the S. architectural continuity of the colonnade and balustrade
treatment is effected by a wall decoration of pilasters with their
entablatures and by balustrades in two arched openings that
give indirect light on the altar.
Fittings—Altar: of various marbles with bronze enrichment,
with front in three panels and in the middle panel two kneeling angels in bronze with censers flanking an alabaster urn;
in the retable a tabernacle enriched with semi-precious stones
and supporting a Crucifix with Mary Magdalene in bronze at
the foot of the Cross and the figure of Christ carved in ivory,
late 18th-century, made in Rome and intended for the first
Jesuit church to be opened in England but sold to Mr. Weld
c. 1786 (letter of Fr. Thorpe, S.J., to Lord Arundell, 22 August
1787, now in the possession of Mr. R. J. R. Arundell). Candlesticks: six, of gilt bronze, 18 ins. high, enriched with wreaths,
foliage and cherubs' heads, 18th-century. Cope (Plate 31):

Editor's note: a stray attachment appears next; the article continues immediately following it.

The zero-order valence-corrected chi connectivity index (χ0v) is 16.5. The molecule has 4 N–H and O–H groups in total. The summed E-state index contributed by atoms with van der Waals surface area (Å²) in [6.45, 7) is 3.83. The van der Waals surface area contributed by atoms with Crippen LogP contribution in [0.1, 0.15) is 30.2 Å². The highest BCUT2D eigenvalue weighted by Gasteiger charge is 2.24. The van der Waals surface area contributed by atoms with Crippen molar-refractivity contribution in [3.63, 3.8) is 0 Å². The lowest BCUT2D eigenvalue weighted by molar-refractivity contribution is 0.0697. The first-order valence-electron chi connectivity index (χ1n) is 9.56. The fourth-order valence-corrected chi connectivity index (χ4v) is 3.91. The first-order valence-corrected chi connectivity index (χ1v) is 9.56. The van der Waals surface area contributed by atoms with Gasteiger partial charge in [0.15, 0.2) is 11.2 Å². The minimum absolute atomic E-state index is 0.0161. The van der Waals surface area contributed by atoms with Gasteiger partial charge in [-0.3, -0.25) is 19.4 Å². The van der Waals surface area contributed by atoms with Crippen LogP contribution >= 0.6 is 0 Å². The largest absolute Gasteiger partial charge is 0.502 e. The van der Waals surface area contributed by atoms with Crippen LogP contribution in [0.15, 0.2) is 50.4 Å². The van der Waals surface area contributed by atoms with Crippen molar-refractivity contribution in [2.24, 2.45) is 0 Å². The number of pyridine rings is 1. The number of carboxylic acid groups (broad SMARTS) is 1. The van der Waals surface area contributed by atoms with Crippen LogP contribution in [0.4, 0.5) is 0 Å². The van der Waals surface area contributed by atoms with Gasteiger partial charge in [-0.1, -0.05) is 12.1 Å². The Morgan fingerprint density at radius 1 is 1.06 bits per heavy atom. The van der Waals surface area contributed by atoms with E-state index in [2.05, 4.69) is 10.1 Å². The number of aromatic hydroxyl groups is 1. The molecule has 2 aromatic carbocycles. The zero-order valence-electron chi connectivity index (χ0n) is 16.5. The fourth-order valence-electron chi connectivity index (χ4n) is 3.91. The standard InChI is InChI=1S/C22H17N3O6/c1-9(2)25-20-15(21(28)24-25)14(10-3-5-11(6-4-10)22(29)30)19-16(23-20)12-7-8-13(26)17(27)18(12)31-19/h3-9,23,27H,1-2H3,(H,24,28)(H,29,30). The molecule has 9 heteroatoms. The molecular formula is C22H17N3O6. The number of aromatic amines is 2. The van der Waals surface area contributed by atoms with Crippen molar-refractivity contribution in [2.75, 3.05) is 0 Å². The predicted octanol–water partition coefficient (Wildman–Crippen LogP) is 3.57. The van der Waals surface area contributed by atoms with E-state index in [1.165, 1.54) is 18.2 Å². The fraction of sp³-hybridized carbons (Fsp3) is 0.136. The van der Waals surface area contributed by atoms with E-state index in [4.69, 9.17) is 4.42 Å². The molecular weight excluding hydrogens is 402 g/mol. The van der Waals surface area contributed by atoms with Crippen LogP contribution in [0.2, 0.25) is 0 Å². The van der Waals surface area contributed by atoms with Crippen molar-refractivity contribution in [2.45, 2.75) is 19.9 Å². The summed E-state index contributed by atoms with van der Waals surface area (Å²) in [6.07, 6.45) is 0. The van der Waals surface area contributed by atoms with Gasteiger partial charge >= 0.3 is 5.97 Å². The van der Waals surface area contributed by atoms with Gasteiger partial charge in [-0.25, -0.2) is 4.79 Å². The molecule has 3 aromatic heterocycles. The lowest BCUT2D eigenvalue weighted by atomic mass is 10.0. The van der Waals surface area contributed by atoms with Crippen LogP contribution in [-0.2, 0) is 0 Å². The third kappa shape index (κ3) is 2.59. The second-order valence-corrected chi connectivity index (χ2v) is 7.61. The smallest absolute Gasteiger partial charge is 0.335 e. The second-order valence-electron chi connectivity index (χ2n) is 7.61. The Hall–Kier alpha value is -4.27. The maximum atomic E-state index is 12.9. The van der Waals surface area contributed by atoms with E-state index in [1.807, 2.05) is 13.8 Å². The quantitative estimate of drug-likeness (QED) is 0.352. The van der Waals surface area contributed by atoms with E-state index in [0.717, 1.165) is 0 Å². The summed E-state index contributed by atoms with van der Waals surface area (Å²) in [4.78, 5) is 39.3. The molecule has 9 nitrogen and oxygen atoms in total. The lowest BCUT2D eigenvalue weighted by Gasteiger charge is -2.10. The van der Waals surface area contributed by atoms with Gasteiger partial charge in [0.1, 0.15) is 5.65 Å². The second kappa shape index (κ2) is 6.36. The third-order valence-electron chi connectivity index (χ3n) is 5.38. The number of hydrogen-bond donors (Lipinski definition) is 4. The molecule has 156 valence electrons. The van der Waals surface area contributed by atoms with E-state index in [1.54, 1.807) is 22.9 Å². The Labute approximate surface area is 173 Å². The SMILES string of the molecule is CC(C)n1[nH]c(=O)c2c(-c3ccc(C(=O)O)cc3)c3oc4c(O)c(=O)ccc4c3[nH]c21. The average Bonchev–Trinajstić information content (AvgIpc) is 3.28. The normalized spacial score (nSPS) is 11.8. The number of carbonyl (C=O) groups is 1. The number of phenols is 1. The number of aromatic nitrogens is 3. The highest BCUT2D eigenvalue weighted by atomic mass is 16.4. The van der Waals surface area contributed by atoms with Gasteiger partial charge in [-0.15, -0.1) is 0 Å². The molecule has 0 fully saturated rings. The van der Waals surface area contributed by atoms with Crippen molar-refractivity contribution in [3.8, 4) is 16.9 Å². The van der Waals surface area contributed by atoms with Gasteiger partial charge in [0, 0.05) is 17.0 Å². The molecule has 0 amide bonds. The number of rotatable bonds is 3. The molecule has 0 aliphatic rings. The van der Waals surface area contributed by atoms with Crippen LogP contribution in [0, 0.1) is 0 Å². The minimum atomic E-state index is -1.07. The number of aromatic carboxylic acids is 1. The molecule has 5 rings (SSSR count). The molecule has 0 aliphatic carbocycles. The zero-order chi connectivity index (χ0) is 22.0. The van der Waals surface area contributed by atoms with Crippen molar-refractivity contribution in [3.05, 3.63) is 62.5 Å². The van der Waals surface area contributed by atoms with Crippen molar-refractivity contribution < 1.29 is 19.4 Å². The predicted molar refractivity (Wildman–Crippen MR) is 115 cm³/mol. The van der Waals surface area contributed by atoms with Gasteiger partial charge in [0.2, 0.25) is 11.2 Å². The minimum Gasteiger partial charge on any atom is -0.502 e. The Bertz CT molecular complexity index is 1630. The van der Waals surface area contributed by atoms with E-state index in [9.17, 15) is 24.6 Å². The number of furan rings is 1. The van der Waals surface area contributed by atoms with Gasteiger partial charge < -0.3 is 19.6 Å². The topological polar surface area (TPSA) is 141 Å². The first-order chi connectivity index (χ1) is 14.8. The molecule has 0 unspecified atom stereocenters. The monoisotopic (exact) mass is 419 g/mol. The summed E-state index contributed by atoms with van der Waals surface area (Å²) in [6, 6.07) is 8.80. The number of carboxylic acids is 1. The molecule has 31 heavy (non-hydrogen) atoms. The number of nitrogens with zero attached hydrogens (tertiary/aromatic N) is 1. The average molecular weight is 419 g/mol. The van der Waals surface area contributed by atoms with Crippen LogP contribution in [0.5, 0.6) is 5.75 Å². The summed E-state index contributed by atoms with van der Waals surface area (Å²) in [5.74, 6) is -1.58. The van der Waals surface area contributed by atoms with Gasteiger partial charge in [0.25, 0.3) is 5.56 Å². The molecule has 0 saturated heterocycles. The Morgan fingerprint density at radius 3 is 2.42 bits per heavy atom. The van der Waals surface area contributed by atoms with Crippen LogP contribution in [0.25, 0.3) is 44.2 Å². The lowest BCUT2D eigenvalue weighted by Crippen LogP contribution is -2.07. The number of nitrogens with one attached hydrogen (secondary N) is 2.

made with Italian embroidery, probably not originally worked
for a cope, mid 18th-century. Furniture: in vestry, fitted
mahogany drawers and cupboard and semicircular niche above
with mahogany lining, contemporary with church.
Monuments and Floor-slab. Monuments: In crypt—oval wall
tablets, (1) to Mary (Stourton), wife of Sir John Weld, 1650;
(2) to Frances Joan, daughter of Sir John Weld, 1673; (3) to
John, son of William Weld; (4) to Sir John Weld, 1674; (5)
to William, son of Sir John Weld, 1698; (6) to Elizabeth
(Shireburn), wife of William Weld, 1688; (7) to Humphrey,
son of William Weld, 1722; (8) to Edward, son of Humphrey
Weld, 1761; (9) to Edward, son of Edward Weld, 1775; (10)
to Margaret (Simeons), wife of Humphrey Weld, 1737; (11) to
Mary Teresa (Vaughan), wife of Edward Weld, 1754; (12) to
Juliana (Petre), wife of Edward Weld, 1772; (13) to Thomas,
son of Edward Weld, 1816; (14) to Lucy Bridget (Clifford),
wife of Thomas Weld, 1815; (15) to Mary (Stanley), wife of
Thomas Weld, 1838; (16) to Mary Anne, daughter of Joseph
Weld, 1846; (17) to Thomas Stanley, S.J., 1805; rectangular
tablets, (18) to William Weld, 1782, and Francis Weld, 1788;
(19) to Edward Joseph Bourchier Weld, 1843. Floor-slab: in